Most Hindu festivals follow the position of the moon and are based on the lunar calendar. Thus, the dates of festivals change every year. But Makar Sankranti is a festival that falls on the same day every year as it follows the solar calendar. However, once every seventy-two years, due to revolution, the day is postponed by one day.
ABOUT MAKAR SANKRANTI
On Makar Sankranti, the Sun enters the sun-sign of Capricorn or Makara (the Indian Rashi). Therefore the ‘Makar’ in the name. The word ‘Sankranti’ signifies the movement of the sun from one zodiac sign to another. Thus, the name of the festival means the movement of the sun into Capricorn.
SIGNIFICANCE OF MAKAR SANKRANTI
The festival marks the end of the harvest season and the beginning of the spring season. On this auspicious day, the Sun God is worshipped with Lord Vishnu and Goddess Mahalaxmi across the country. This festival marks the end of the long, cold, winter months and the onset of spring.
TRADITIONS OF MAKAR SANKRANTI
Makar Sankranti is the major Indian festival of the year, celebrated all over India, by different names in different regions and following different rituals but with the same enthusiasm. While Makar Sankranti is most popular in West India, down south, the festival is known as Pongal and in the north, it is celebrated as Lohri. Uttarayan in Gujrat, Maghi in Assam, Khichdi in Uttar Pradesh are some other names of the same festival. Like every festival celebration, mouth-watering traditional sweets are prepared. Each state has its special dishes, but one dish is common that is, Til Gur Laddu. According to Ayurveda, eating sesame seeds is beneficial for our health. Sesame the harvest of the season and is eaten a lot during this time.
Did you know that one of the important foods that the festival is celebrated with is the simple, humble khichdi? The alternative name of the festival ‘Khichdi’ originates from the state of Uttar Pradesh. The staple khichdi made up of rice and lentils is actually supposed to be the favourite food of the Hindu god Gorakhnath.
In the morning after taking bath, we wear new clothes and my family offers the Lord – til laddu , rice, lentils, and Haldi and seek blessings for a prosperous harvest year ahead. We also donate items to the poor and underprivileged on this auspicious day. In Rajasthan and Uttar Pradesh, it is mainly the festival of ‘donation’.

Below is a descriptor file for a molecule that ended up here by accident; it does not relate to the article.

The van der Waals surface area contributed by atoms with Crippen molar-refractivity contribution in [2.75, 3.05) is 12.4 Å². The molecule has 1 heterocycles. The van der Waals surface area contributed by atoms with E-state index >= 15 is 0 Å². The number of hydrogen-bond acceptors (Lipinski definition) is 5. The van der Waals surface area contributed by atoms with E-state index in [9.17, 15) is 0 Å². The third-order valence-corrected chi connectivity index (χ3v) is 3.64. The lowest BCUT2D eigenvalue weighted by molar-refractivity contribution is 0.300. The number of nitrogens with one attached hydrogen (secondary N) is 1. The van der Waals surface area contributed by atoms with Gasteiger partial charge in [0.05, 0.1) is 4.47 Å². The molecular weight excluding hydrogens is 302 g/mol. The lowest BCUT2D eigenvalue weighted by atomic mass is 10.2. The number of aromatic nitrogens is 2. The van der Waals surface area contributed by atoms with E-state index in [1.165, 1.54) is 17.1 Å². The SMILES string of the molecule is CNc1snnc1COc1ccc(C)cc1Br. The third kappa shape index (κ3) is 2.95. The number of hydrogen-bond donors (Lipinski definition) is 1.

On this day in the morning, colourful kites can be seen up in the sky. According to Ayurveda, when the sun moves in uttarayana, its rays have medical effects on the body. So, after the long chilling months, when people come out in the open to fly kits, they receive the benefits of sun exposer. This year as we are going out, we will make our own kite and head up to the terrace to fly it. Flying kites are also synonymous with soaring high and achieving new heights. Many believe flying kites high-up into the sky as a form of Thanksgiving to God.
I personally do not know how to fly a kite, but I enjoy watching my kids, playing with the wind, flying kites, either way, you’re sure to have fun!
Books on kites for kids:
When a new bride becomes part of the family or a baby is born, they cherish and try to make this festival unforgettable, with pomp & show. Relatives, elders, and friends bless the mother and the child and wish for their good health. To make your Baby festival special you can also customize baby rompers & Oneis from Here.
The festival of Makar Sankranti is said to bring happiness, joy, and prosperity, especially among the farmer’s community. This year, share the significance of the festival with your kids so they can enjoy it even more fervor as well as gain insights into the rich cultural history of our country.
Hey!! all out there, wish you a Very Happy Makar Sankranti. The festival of kites is here with some magic of traditional Til Gud Chikkis cooking in the kitchen.